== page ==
Most importantly though, the lesson I will always remember, the thing I will look on with the most fondness is this: he taught me, through observation, how to love your wife as Christ does and care for her. As my Grandmother poured herself out, caring for the sick and dying over a long career, and later as a companion and friend to those getting up in age, he stood by her side and loved and cared for her, even as she aged. They did not have a perfect marriage, but they did have a godly one. Every morning they would rise and get ready for the day and meet at the breakfast table to read scripture together and pray. They would each choose their own passage to read through and then they would read from their daily bread. Then they would take turns praying for every single member of their family they could remember to pray for or who needed prayer. I believe that Satan ran for cover when my grandparents prayed, especially my grandmother.
One day, after breakfast, as Grandmother sat there with curlers in her hair, wearing her nightgown, he turned to me and said “You know, I have married the most beautiful woman in the entire world. She just gets more beautiful by the day.” On another occasion, he said: “You know, after 62 years I still learn more and more about her every single day.” There are so many memories. There are so many stories to tell you: listening to Frank Sinatra and Gene Autry, or going to church in Illinois, getting picked up at the train station in Fort Madison, watching thunderstorms roll across the plain with their great power and destruction, or the time my cousin and I broke some windows he was going to sell and learned what it meant to be up a creek without a paddle.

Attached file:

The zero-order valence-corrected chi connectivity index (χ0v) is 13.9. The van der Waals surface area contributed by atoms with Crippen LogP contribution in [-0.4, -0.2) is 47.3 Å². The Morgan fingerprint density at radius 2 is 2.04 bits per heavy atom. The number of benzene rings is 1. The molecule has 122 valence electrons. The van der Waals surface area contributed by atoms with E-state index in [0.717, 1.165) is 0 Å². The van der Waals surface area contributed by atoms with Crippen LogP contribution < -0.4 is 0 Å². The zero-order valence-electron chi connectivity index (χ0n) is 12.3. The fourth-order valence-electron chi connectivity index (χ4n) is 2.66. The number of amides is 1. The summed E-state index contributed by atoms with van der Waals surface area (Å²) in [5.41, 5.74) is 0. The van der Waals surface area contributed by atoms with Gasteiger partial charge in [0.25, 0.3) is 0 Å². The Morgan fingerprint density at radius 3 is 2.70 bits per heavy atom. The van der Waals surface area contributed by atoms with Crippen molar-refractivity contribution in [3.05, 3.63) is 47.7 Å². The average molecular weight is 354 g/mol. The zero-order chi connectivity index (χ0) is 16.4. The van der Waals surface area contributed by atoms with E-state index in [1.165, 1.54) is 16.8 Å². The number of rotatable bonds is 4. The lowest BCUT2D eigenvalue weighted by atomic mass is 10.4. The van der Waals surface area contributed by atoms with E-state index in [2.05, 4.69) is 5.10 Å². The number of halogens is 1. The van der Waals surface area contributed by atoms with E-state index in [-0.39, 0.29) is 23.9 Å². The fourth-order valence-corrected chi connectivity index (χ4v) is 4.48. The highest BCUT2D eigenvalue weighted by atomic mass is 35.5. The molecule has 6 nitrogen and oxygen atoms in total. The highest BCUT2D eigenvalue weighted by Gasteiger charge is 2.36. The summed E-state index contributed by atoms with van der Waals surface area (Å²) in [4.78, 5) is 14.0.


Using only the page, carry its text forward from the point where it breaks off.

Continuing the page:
There are so many memories. There is so much to remember.
I loved that man and he loved me. I learned from him things that he may not have wanted to teach. I enjoyed many laughs and even some tears with them. He and grandma were there for me after the brain injury and their home was always a place where we could experience the peace of the Christ.
I will miss him, but his memory will live on forever, and he will enjoy his Savior and worship Him. One day I will join him in that great and joyous endeavor.
The morning that he passed, someone asked my grandma what advice she had for the newlyweds and her simple response was “Keep God first.” I believe my grandpa would have spoken the same words if he had been asked.
I loved him, and I will miss him, but one day we will all see him again and that is the great hope of the Christian. Death on earth is not the end, and there is an eternity that we will one day enjoy: the great marriage feast that my grandfather is now enjoying.
Rest in Peace Walter Whitson. (1933-2017)
NIOTA, Ill. – Walter F. Whitson, 84, formerly of Niota, Ill., beloved husband to Margaret (Sparrow), died Sunday, May 28, 2017, in Greenfield, Mass.
Jonathan David Faulkner is a Graduate student at Gordon-Conwell Theological Seminary working on Masters in Divinity and Church History, a Pastor, Musician and Writer. He holds a Bachelor’s Degree in Christian Education & Administration with a concentration in Urban Ministry. He lives with his wife Rachel in the North Shore of Boston.